Gore: Improve economy, national security and environment with green building

By Katy Devlin
November 12, 2009
COMMERCIAL, RETAIL, FABRICATION : GREEN, MEETINGS AND EVENTS


Green construction will do much more than reduce emissions and better the environment; it will also make the United States more secure and improve the economy, according to former Vice President Al Gore, Nobel Laureate, and author. Gore spoke Nov. 11 during the opening keynote and celebration of the Greenbuild National Conference and Expo in Phoenix.

“We have a climate crisis at the same time we have an economic crisis and a national security crisis,” Gore said to thousands of attendees during the opening session, held at Chase Field in Phoenix. “And green building is good for us economically. This is good for our national security. It’s good for our environment.”

Old, inefficient buildings are a major cause of global warming, Gore said. Investments in green building to renovate old structures and build new and better structures are necessary to protect the environment for future generations.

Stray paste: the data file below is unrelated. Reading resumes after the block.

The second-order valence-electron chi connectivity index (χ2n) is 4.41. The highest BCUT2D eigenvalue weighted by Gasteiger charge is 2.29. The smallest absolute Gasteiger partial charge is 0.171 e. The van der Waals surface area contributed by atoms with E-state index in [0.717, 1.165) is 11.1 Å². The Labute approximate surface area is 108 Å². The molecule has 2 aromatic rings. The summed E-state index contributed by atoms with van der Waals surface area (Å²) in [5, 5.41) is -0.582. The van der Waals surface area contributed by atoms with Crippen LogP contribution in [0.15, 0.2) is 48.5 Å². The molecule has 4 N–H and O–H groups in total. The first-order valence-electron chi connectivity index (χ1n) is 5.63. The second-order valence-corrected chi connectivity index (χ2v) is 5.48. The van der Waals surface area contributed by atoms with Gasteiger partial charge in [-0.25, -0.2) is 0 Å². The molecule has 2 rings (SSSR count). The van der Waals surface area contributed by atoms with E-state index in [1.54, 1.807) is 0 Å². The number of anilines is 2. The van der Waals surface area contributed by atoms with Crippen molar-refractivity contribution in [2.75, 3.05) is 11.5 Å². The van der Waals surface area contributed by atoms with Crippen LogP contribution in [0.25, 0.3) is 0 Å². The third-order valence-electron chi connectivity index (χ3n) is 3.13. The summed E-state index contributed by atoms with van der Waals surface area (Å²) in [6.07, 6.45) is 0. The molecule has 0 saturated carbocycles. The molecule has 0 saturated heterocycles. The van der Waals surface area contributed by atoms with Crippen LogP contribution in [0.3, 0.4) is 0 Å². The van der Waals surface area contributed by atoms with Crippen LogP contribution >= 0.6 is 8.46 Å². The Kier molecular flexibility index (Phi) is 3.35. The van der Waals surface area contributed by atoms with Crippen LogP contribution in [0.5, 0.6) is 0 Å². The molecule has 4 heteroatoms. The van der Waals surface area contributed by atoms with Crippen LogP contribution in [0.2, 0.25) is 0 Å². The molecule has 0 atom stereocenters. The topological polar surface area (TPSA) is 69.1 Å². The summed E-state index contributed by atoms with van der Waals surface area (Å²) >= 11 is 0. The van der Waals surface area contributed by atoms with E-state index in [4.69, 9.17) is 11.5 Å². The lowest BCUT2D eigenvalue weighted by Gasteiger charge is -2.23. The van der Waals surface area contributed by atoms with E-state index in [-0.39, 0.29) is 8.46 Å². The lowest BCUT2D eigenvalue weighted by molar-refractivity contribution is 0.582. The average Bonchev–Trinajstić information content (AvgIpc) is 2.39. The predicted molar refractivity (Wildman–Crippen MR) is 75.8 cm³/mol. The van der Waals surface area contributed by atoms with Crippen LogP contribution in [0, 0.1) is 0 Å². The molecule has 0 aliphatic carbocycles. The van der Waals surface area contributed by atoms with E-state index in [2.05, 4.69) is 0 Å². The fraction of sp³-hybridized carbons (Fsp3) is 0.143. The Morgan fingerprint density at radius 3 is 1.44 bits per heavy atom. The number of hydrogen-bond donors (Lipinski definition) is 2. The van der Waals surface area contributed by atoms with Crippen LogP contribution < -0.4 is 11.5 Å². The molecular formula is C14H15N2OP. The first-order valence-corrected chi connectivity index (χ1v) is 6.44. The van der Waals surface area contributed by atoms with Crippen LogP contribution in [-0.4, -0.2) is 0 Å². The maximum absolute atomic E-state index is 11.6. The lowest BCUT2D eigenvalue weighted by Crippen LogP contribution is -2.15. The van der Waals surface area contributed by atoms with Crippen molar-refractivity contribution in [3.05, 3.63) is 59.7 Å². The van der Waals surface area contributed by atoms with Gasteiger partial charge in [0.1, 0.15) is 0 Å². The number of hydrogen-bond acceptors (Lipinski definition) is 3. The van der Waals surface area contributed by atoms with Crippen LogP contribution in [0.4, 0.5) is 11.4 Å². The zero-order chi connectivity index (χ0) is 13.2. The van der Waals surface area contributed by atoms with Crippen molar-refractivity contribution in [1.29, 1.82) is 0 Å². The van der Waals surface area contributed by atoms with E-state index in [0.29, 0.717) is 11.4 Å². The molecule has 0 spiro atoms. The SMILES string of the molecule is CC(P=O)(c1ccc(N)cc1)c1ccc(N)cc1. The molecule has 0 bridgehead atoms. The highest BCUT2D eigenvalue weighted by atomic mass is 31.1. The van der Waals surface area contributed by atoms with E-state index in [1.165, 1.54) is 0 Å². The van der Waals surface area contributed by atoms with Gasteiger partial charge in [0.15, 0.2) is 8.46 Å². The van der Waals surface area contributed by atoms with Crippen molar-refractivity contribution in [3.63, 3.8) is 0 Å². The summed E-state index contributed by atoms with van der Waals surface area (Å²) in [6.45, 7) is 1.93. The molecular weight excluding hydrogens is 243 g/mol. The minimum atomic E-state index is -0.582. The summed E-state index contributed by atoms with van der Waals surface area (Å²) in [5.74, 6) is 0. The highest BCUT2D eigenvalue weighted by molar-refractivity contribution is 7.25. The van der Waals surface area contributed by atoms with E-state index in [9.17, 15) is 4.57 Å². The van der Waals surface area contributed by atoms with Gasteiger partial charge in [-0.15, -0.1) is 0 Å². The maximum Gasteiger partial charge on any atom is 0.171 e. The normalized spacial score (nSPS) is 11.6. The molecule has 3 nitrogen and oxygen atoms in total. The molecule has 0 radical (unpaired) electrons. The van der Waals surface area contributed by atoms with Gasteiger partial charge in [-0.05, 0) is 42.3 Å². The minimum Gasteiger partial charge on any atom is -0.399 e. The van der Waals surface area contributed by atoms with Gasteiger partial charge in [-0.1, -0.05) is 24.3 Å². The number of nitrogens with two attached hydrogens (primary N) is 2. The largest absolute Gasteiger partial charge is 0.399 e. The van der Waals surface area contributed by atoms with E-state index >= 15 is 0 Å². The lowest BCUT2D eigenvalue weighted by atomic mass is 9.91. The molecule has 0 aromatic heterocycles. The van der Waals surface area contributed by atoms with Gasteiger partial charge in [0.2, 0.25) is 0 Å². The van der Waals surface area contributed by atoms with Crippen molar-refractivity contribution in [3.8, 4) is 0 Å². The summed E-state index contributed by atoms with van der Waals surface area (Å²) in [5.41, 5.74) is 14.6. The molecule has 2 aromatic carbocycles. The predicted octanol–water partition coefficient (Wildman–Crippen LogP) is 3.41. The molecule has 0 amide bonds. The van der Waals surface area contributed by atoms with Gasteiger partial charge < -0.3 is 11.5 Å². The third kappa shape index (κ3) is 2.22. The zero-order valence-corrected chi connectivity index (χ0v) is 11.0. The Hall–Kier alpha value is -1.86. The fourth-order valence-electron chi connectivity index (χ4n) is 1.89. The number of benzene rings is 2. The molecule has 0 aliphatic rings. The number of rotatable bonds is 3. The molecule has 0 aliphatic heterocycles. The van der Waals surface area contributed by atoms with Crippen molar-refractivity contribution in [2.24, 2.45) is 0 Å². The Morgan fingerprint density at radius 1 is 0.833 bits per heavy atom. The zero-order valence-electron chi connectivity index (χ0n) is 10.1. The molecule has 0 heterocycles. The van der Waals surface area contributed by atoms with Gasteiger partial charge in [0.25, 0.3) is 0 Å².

In the short term, investments in green building and the creation of green jobs would help the country get out of its current economic state, he said. “We need to make green buildings, build windmills, install solar panels,” he said. “These infrastructure investments are the best ways to put people to work.”

Additionally, Gore said serious investments in green building, sustainability and renewable energy will reduce the country’s dependence on foreign oil, thus improving national security. “How can we protect national security? By becoming less dependent on foreign oil and on carbon based fuels,” he said. “If you want to see higher energy prices, just wait for OPEC to raise them. When they feel us developing some political will—toward energy efficiency technologies—that’s when the prices come down.”

Gore continued that the world’s dwindling oil reserves are another major reason to change our energy habits. “The new discoveries for oil have been going down. Pumping and depletion of wells is going up. Demand in China, India and other places is going up rapidly,” he said. “This rollercoaster is headed for a crash and we’re in the front car. We’ve got to make up our minds to make a change.”

To ensure continued growth in green building, Gore said the construction industry needs to ensure that environmental standards and building codes remain high, and citizens need to push lawmakers for national legislation and tax incentives. “We should not be putting the burden on the homeowner to put all the money in up front for something that is going to be good for the country,” Gore said. “There is legislation pending right now that will provide these incentives, and as citizens, we have to speak out.”